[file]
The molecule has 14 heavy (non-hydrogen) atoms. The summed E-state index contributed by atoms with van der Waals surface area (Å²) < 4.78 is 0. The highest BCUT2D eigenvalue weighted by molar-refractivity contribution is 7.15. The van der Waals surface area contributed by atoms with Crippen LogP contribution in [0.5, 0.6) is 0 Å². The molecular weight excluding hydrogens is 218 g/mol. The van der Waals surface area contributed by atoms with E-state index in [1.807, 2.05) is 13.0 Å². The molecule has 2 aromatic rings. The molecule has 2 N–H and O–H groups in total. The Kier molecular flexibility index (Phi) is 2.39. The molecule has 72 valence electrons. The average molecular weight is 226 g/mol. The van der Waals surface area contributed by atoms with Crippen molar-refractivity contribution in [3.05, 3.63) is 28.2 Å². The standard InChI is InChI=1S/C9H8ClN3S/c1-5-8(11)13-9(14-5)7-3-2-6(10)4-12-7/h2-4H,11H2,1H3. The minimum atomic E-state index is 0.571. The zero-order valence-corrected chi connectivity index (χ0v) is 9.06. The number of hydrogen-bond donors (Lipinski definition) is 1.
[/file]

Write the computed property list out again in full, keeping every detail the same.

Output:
The molecule has 14 heavy (non-hydrogen) atoms. The summed E-state index contributed by atoms with van der Waals surface area (Å²) < 4.78 is 0. The highest BCUT2D eigenvalue weighted by molar-refractivity contribution is 7.15. The van der Waals surface area contributed by atoms with Crippen LogP contribution in [0.5, 0.6) is 0 Å². The molecular weight excluding hydrogens is 218 g/mol. The van der Waals surface area contributed by atoms with E-state index in [1.807, 2.05) is 13.0 Å². The molecule has 2 aromatic rings. The molecule has 2 N–H and O–H groups in total. The Kier molecular flexibility index (Phi) is 2.39. The molecule has 72 valence electrons. The average molecular weight is 226 g/mol. The van der Waals surface area contributed by atoms with Crippen molar-refractivity contribution in [3.05, 3.63) is 28.2 Å². The standard InChI is InChI=1S/C9H8ClN3S/c1-5-8(11)13-9(14-5)7-3-2-6(10)4-12-7/h2-4H,11H2,1H3. The minimum atomic E-state index is 0.571. The zero-order valence-corrected chi connectivity index (χ0v) is 9.06. The number of hydrogen-bond donors (Lipinski definition) is 1.